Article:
Perhaps this is a lecture and I am at university. I was thinking about the question of is this dance, maybe what the woman asked to Hermann and Jana, “Why do you refuse to dance?”, and perhaps in the context of this piece it is a boring question. They don’t dance. mmm… perhaps. Well, they dance around and occasionally he displays some slightly too extended lines or suspensions of weight, disrupting the decidedly undancerly aesthetic of the piece, out of place enough to be intentional even, and they tap dance rather well. But asking for it to be dance in the way say, one can say with certainty, “that is dance”, is like asking a dog to be a pineapple.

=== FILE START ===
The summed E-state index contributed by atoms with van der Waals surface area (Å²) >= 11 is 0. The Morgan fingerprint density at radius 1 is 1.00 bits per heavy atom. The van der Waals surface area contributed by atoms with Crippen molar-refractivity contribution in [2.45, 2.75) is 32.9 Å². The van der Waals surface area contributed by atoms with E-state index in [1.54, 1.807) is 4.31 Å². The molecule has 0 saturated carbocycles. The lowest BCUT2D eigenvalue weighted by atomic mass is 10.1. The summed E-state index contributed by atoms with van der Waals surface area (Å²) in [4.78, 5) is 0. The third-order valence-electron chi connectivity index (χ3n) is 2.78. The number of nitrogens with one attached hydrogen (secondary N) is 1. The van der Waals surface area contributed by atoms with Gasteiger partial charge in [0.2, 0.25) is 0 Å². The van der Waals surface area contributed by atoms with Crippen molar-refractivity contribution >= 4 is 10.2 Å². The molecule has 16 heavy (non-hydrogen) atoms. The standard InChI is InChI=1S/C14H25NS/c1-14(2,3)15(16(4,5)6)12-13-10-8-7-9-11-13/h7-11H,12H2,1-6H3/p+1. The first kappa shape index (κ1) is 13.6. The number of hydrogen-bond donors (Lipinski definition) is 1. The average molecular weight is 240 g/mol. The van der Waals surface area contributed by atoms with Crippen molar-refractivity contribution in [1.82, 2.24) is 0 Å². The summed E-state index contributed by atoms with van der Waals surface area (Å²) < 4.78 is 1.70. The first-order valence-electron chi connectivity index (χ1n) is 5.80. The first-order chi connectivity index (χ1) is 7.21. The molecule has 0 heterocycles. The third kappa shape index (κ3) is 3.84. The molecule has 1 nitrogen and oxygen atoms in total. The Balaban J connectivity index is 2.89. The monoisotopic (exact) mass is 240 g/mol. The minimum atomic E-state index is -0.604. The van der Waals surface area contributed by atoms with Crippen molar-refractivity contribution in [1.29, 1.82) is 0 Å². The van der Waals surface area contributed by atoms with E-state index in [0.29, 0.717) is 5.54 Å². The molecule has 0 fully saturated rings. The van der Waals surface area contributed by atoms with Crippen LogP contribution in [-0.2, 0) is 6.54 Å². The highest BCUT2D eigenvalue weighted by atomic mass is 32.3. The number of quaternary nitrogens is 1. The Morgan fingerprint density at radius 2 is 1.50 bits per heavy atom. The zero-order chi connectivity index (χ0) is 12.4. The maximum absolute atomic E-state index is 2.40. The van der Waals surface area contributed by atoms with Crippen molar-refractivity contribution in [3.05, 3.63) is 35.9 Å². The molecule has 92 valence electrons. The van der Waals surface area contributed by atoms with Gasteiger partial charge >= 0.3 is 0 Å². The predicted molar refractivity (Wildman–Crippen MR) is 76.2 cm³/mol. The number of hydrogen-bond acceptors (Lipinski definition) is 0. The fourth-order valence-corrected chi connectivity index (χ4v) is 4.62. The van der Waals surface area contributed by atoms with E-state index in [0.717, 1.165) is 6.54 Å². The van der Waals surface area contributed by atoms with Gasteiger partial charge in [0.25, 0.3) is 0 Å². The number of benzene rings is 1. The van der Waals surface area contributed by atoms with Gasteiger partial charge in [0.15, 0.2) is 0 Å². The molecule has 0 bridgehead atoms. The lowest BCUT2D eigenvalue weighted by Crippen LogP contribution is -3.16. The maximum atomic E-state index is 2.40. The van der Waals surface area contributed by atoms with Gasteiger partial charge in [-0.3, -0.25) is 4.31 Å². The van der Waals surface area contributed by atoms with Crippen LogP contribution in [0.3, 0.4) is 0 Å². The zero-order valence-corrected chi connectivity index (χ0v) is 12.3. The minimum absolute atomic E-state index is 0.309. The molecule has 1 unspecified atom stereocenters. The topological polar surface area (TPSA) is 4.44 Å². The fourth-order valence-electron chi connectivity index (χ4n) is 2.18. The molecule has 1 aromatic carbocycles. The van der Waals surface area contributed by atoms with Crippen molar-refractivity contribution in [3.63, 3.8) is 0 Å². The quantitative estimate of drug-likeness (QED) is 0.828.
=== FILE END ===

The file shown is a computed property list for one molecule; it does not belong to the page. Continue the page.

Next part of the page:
Am I learning anything, then? I learn a new joke: “Man loses a hand. Goes to a second hand shop.” (She throws away some objects, a pingpong paddle, from the table.) “A German eats an Oyster.” He bangs on the table, “Aufmachen!!!”, throws the table away. That’s the end of that line of philosophical enquiry.
They talk at the audience in repetitive cycles until an outbreak of fidgeting, talking, unruly classroom behaviour erupts. I think perhaps that is the point. An overture begins. They dance around the stage until it is cut abruptly. They sit in chairs on opposite sides.
It is clever enough to make me attentive, yet also it it makes me angry. Howard Barker, in an interview I read perhaps about the time I saw Wittgenstein, said: